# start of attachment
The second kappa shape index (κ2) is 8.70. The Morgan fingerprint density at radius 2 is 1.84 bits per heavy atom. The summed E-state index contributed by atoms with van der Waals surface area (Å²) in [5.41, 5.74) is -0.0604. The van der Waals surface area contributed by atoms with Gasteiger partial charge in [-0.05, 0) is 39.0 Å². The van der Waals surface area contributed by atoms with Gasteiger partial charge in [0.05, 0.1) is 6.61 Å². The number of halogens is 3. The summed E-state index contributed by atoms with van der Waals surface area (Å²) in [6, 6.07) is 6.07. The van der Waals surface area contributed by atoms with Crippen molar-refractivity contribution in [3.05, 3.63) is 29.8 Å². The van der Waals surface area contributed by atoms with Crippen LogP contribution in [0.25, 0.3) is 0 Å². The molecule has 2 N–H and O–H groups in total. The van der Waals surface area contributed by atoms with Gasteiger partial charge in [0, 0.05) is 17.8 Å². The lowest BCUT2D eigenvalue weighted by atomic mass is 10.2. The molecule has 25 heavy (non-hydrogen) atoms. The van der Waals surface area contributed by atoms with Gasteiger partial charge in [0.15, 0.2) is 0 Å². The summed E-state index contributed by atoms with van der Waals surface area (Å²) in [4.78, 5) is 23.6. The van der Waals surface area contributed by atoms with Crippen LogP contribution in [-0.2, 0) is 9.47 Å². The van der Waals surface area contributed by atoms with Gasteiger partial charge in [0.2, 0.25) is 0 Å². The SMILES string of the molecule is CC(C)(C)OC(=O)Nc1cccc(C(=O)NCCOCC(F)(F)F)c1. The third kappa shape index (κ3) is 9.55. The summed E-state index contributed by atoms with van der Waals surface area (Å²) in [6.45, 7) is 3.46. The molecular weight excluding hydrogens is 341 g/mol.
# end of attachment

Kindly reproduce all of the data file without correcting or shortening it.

The second kappa shape index (κ2) is 8.70. The Morgan fingerprint density at radius 2 is 1.84 bits per heavy atom. The summed E-state index contributed by atoms with van der Waals surface area (Å²) in [5.41, 5.74) is -0.0604. The van der Waals surface area contributed by atoms with Gasteiger partial charge in [-0.05, 0) is 39.0 Å². The van der Waals surface area contributed by atoms with Gasteiger partial charge in [0.05, 0.1) is 6.61 Å². The number of halogens is 3. The summed E-state index contributed by atoms with van der Waals surface area (Å²) in [6, 6.07) is 6.07. The van der Waals surface area contributed by atoms with Crippen molar-refractivity contribution in [3.05, 3.63) is 29.8 Å². The van der Waals surface area contributed by atoms with Crippen LogP contribution in [0.25, 0.3) is 0 Å². The molecule has 2 N–H and O–H groups in total. The van der Waals surface area contributed by atoms with Gasteiger partial charge in [0, 0.05) is 17.8 Å². The lowest BCUT2D eigenvalue weighted by atomic mass is 10.2. The molecule has 25 heavy (non-hydrogen) atoms. The van der Waals surface area contributed by atoms with Gasteiger partial charge in [0.15, 0.2) is 0 Å². The summed E-state index contributed by atoms with van der Waals surface area (Å²) in [4.78, 5) is 23.6. The van der Waals surface area contributed by atoms with Crippen LogP contribution in [-0.2, 0) is 9.47 Å². The van der Waals surface area contributed by atoms with Gasteiger partial charge in [0.2, 0.25) is 0 Å². The SMILES string of the molecule is CC(C)(C)OC(=O)Nc1cccc(C(=O)NCCOCC(F)(F)F)c1. The third kappa shape index (κ3) is 9.55. The summed E-state index contributed by atoms with van der Waals surface area (Å²) in [6.45, 7) is 3.46. The molecular weight excluding hydrogens is 341 g/mol.